GOLSON:  A thing or two.  Not more.  And he said, “Okay.  What do I do?”  I said, “Art, you need a new band.”  He said, “Okay, tell them they’re fired.”  I said, “You tell them.”  “No, you tell them.”  “No, you tell them.”  Anyway, I don’t know who told them, but he said, “Who are we going to get if we get rid of this band?”  I said, “Well, I know a young trumpet player.  He plays pretty good.  He was with Dizzy.  He said, “Who is he?”  “Lee Morgan.”  “Can he play?”  I said, “Yeah.’  He said, “How old is he?”  I said, “He’s 19 now, I think.”  “19!?  Well, can he really play?  Can he come up to what we’re trying…”  I said, “Believe me, we can.”  And I added that he was from Philadelphia; I don’t want to leave that out.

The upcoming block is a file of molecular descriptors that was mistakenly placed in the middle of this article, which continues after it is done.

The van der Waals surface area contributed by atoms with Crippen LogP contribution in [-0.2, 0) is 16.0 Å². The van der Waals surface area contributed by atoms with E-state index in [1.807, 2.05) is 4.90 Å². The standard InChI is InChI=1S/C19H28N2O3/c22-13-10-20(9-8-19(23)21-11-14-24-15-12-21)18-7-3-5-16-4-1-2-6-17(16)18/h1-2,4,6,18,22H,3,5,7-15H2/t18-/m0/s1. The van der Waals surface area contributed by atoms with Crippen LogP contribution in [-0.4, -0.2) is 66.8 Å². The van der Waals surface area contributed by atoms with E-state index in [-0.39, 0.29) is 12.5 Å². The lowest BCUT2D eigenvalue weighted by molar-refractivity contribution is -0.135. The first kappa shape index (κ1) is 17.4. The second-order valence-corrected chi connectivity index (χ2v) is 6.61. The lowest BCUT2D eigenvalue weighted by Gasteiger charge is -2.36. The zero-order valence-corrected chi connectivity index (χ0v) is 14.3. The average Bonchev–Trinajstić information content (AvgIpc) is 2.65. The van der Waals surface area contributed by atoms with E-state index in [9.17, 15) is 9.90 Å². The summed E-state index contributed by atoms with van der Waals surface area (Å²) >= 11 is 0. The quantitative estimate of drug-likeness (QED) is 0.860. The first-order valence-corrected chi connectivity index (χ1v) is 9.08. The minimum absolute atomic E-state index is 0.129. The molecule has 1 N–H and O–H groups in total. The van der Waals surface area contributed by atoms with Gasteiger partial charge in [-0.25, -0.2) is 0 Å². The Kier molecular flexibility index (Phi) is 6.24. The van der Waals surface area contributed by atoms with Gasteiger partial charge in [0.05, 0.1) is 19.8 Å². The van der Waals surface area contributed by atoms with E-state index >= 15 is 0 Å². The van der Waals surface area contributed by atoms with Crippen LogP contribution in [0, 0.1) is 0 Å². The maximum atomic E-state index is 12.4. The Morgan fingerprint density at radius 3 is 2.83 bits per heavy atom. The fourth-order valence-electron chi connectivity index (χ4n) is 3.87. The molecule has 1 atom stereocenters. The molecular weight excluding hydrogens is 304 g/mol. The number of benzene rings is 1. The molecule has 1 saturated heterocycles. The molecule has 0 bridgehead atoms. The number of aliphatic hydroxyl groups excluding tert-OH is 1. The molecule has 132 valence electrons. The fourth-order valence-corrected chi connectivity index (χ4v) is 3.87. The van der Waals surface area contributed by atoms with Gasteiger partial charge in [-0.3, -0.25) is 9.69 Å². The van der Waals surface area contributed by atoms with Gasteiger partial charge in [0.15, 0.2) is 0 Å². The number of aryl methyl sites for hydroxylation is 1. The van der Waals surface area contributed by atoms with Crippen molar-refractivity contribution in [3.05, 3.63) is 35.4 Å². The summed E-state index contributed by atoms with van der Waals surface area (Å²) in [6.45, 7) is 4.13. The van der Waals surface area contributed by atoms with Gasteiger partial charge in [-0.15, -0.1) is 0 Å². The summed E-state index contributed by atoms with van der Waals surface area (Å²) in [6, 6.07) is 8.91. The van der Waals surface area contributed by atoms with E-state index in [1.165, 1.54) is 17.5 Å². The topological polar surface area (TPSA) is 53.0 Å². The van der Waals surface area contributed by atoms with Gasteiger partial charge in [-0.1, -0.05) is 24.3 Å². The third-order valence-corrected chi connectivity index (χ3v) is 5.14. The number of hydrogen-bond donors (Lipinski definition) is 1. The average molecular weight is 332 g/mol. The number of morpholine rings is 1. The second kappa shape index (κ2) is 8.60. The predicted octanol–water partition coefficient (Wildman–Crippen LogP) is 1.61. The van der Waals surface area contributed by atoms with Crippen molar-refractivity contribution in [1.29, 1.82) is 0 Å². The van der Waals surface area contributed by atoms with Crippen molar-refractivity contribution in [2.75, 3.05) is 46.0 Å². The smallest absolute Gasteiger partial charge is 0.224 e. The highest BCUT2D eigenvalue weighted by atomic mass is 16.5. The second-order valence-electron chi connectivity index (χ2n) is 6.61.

“Okay, who can we get on piano?”  “There was a guy who used to play with Chet Baker and various other people.  He plays nice piano.  His name is Bobby Timmons.”  “Do you think he could do this?”  I said, “Yes.”  “Where is he from?”  “He’s from Philly.”

“What about the bass player?”  “Oh, there’s a guy who played with us with Bullmoose Jackson.  He also played with B.B. King.”  “Wait a minute.  Wait a minute!  We’re not playing that kind of…”  I said, “Trust me, Art.  This guy can play.”  “What’s his name?”  “His name is Jymie Merritt.”  “Where is he from?”  “From Philly.”  He said, “Wait a minute!  What is this Philadelphia shit?!”  So I said, “No, they all just happen to be from Philly and I know them, but you won’t be disappointed.”  So I called each one of them in turn, and they said, yes, they’d like to be part of the band.  We put the band together and I wrote some things for them…